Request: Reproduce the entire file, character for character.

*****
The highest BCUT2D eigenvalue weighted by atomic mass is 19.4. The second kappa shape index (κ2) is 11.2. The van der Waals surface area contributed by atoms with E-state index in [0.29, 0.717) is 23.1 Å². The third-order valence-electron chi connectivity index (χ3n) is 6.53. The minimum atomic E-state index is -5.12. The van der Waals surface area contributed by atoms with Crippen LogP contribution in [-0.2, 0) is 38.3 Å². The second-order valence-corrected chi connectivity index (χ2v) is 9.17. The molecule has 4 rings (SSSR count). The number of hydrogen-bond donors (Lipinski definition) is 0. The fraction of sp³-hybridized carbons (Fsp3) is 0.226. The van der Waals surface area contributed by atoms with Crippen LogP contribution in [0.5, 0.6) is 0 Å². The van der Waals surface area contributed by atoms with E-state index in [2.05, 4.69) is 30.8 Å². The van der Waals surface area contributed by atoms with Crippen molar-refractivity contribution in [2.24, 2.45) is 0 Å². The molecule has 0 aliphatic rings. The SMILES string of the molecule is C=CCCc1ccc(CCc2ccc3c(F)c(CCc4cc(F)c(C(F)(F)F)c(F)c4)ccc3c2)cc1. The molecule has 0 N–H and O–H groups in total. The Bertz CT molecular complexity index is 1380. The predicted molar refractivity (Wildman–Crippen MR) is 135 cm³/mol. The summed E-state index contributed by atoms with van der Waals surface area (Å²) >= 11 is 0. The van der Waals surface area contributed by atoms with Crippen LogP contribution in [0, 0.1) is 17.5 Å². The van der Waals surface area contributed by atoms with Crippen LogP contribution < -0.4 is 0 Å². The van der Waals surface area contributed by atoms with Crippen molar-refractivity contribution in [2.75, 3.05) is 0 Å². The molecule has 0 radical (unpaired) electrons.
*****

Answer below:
The highest BCUT2D eigenvalue weighted by atomic mass is 19.4. The second kappa shape index (κ2) is 11.2. The van der Waals surface area contributed by atoms with E-state index in [0.29, 0.717) is 23.1 Å². The third-order valence-electron chi connectivity index (χ3n) is 6.53. The minimum atomic E-state index is -5.12. The van der Waals surface area contributed by atoms with Crippen LogP contribution in [-0.2, 0) is 38.3 Å². The second-order valence-corrected chi connectivity index (χ2v) is 9.17. The molecule has 4 rings (SSSR count). The number of hydrogen-bond donors (Lipinski definition) is 0. The fraction of sp³-hybridized carbons (Fsp3) is 0.226. The van der Waals surface area contributed by atoms with Crippen LogP contribution in [0.5, 0.6) is 0 Å². The van der Waals surface area contributed by atoms with E-state index in [2.05, 4.69) is 30.8 Å². The van der Waals surface area contributed by atoms with Crippen molar-refractivity contribution in [2.24, 2.45) is 0 Å². The molecule has 0 aliphatic rings. The SMILES string of the molecule is C=CCCc1ccc(CCc2ccc3c(F)c(CCc4cc(F)c(C(F)(F)F)c(F)c4)ccc3c2)cc1. The molecule has 0 N–H and O–H groups in total. The Bertz CT molecular complexity index is 1380. The predicted molar refractivity (Wildman–Crippen MR) is 135 cm³/mol. The summed E-state index contributed by atoms with van der Waals surface area (Å²) >= 11 is 0. The van der Waals surface area contributed by atoms with Crippen LogP contribution in [0, 0.1) is 17.5 Å². The van der Waals surface area contributed by atoms with Crippen LogP contribution < -0.4 is 0 Å². The van der Waals surface area contributed by atoms with Crippen molar-refractivity contribution in [2.75, 3.05) is 0 Å². The molecule has 0 radical (unpaired) electrons.